On September 28, 2017 a group of 45 senators, government officials, academics, Indigenous representatives, civil society and financial sector leaders met in the Senate’s Aboriginal Peoples Committee Room to consider how Canada could establish a ‘social finance wholesaler’ to invest in funds designed to support social change. The meeting was hosted by Senator Ratna Omidvar and McConnell Foundation CEO Stephen Huddart. Stephen’s opening remarks are the basis for the first part of this blog. The group also heard from Catherine Scott, co-chair of the federal co-creation steering committee on social innovation and social finance, and UBC Professor James Tansey, who presented his research on social finance wholesalers in other countries, and the potential to adapt this model to Canada. These are summarized in the second and third sections.
Structural innovation and the public good
Economist Mariana Mazzucato, head of the new Institute for Innovation and Public Purpose at University College London, observes in a recent article that economic growth not only has a rate, but also a direction.
Further, she points out that due to the scale of global challenges, the innovation we most need is structural. To effect a peaceful transition to a low carbon economy or to bring about economic reconciliation with Indigenous people, structural, systemic and cultural shifts are essential. This in turn raises the idea of a new social compact – one that aligns the public sector, civil society and the private sector around matters of overarching public importance.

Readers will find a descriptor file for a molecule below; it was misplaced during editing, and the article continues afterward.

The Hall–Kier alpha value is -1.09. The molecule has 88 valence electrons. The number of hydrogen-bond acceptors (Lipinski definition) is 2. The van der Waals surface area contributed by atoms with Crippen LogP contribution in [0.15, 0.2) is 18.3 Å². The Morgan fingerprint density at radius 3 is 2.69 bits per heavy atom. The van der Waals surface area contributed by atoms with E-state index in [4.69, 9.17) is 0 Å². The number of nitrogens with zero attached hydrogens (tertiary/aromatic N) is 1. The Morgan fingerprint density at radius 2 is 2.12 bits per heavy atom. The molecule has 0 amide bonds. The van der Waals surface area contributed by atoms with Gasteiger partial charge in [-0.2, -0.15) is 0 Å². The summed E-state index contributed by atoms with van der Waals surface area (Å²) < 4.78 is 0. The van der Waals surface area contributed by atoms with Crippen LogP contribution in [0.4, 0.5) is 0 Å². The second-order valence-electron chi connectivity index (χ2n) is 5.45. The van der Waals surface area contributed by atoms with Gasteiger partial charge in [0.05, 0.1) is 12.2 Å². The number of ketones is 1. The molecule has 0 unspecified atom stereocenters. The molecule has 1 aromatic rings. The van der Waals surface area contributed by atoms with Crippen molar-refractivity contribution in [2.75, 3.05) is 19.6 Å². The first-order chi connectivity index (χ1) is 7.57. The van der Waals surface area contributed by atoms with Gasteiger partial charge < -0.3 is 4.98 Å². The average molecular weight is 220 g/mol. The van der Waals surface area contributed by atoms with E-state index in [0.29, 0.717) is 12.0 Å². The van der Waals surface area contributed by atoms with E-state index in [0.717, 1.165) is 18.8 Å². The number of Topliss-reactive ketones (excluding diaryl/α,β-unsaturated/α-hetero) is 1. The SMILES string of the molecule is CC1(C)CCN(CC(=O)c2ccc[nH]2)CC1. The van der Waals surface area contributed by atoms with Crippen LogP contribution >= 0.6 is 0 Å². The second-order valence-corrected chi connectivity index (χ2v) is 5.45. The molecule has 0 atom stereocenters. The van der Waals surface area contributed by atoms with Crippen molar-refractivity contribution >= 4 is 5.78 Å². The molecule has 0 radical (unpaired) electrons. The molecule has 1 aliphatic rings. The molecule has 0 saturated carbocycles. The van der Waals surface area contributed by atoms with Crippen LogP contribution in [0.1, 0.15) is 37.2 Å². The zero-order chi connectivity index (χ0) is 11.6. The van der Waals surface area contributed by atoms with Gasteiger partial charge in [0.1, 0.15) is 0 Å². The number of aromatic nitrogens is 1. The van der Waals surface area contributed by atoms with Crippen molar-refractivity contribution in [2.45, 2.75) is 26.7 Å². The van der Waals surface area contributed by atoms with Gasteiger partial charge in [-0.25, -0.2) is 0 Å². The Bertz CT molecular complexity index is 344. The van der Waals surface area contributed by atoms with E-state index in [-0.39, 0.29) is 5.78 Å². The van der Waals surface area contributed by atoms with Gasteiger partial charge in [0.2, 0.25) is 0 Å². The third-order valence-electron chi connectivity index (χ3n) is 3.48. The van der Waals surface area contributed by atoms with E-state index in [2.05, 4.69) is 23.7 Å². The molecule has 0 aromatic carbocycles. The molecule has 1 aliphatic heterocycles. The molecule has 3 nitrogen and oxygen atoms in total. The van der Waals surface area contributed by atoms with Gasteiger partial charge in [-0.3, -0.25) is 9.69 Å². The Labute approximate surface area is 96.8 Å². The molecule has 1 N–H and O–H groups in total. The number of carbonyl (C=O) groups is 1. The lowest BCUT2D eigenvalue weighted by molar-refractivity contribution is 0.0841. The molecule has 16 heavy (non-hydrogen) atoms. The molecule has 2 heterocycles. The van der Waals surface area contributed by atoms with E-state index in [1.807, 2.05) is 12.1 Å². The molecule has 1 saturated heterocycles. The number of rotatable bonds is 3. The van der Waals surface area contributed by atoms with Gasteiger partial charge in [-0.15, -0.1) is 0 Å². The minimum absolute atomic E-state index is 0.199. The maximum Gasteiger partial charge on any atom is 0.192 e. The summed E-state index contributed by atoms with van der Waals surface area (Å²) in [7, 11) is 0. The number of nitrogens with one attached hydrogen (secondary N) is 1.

In light of all this, the recent creation of a federal steering committee on social innovation and social finance presents Canada with an opportunity for collaboration and cross sector alignment at a scale commensurate with the challenges before us.
A national strategy takes shape
In its initial deliberations this summer, the committee prioritized six areas for action:
- Capacity and skills;
- Funding and capital (for example, creating a social finance wholesaler or ‘fund of funds’ to support local, national and issues-based investments in systemic change and/or establishing a complementary social innovation granting fund);
- Market access;
- Policy and regulatory environment;
- Knowledge transfer, data and impact measurement; and
- Mobilization and awareness.
Work on each of these priorities is now underway, and a consultation website went live on September 29. It will remain open until December 31st, 2017. (Editor’s note: this text was adjusted October 10, 2017 to include all six areas under discussion by the committee)
Financing social innovation
In his presentation, James Tansey sought to summarize the findings from a global review of impact funds and also to look at the potential to establish an institution that is suited to the unique structures of government in Canada.
Impact investing has become a fashionable term in recent years and has been applied in some cases to investments that look fairly conventional. Looking globally, the majority of funds that truly invest with purpose and impact, in the majority of cases, government has played an important role in providing startup funds and in many cases continues to provide operating funds. The recently published book ‘The Impact Investor’ carefully evaluates 12 of the most successful funds and finds that government played a central role in establishing 8 of them. The best of them are allowed to operate independently and have been able to secure up to fifteen times leverage from other funding sources,